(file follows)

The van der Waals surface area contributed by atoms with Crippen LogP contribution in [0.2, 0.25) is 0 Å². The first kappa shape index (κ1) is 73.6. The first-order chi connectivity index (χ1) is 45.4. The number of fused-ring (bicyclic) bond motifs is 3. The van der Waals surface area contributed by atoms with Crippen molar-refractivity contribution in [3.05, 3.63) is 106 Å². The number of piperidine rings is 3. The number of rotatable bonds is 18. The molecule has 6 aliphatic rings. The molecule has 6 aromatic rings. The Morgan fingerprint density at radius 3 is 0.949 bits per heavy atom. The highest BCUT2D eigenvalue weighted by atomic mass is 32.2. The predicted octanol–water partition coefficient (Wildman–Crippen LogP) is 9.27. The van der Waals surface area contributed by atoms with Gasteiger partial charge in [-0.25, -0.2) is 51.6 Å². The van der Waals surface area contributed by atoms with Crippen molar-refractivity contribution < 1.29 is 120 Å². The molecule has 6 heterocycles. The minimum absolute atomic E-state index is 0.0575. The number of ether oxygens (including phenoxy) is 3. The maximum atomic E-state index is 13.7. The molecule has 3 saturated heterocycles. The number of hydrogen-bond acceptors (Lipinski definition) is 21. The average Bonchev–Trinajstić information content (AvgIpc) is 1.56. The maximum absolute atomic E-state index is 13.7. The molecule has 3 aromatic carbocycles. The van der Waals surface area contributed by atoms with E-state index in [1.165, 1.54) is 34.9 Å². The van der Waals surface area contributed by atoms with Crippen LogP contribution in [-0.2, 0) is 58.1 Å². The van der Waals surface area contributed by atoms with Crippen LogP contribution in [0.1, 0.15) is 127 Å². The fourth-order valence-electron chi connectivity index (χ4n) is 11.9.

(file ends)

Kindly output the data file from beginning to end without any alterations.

The van der Waals surface area contributed by atoms with Crippen LogP contribution in [0.2, 0.25) is 0 Å². The first kappa shape index (κ1) is 73.6. The first-order chi connectivity index (χ1) is 45.4. The number of fused-ring (bicyclic) bond motifs is 3. The van der Waals surface area contributed by atoms with Crippen molar-refractivity contribution in [3.05, 3.63) is 106 Å². The number of piperidine rings is 3. The number of rotatable bonds is 18. The molecule has 6 aliphatic rings. The molecule has 6 aromatic rings. The Morgan fingerprint density at radius 3 is 0.949 bits per heavy atom. The highest BCUT2D eigenvalue weighted by atomic mass is 32.2. The predicted octanol–water partition coefficient (Wildman–Crippen LogP) is 9.27. The van der Waals surface area contributed by atoms with Gasteiger partial charge in [-0.25, -0.2) is 51.6 Å². The van der Waals surface area contributed by atoms with Crippen molar-refractivity contribution < 1.29 is 120 Å². The molecule has 6 heterocycles. The minimum absolute atomic E-state index is 0.0575. The number of ether oxygens (including phenoxy) is 3. The maximum atomic E-state index is 13.7. The molecule has 3 saturated heterocycles. The number of hydrogen-bond acceptors (Lipinski definition) is 21. The average Bonchev–Trinajstić information content (AvgIpc) is 1.56. The maximum absolute atomic E-state index is 13.7. The molecule has 3 aromatic carbocycles. The van der Waals surface area contributed by atoms with E-state index in [1.165, 1.54) is 34.9 Å². The van der Waals surface area contributed by atoms with Crippen LogP contribution in [-0.2, 0) is 58.1 Å². The van der Waals surface area contributed by atoms with Crippen LogP contribution in [0.1, 0.15) is 127 Å². The fourth-order valence-electron chi connectivity index (χ4n) is 11.9.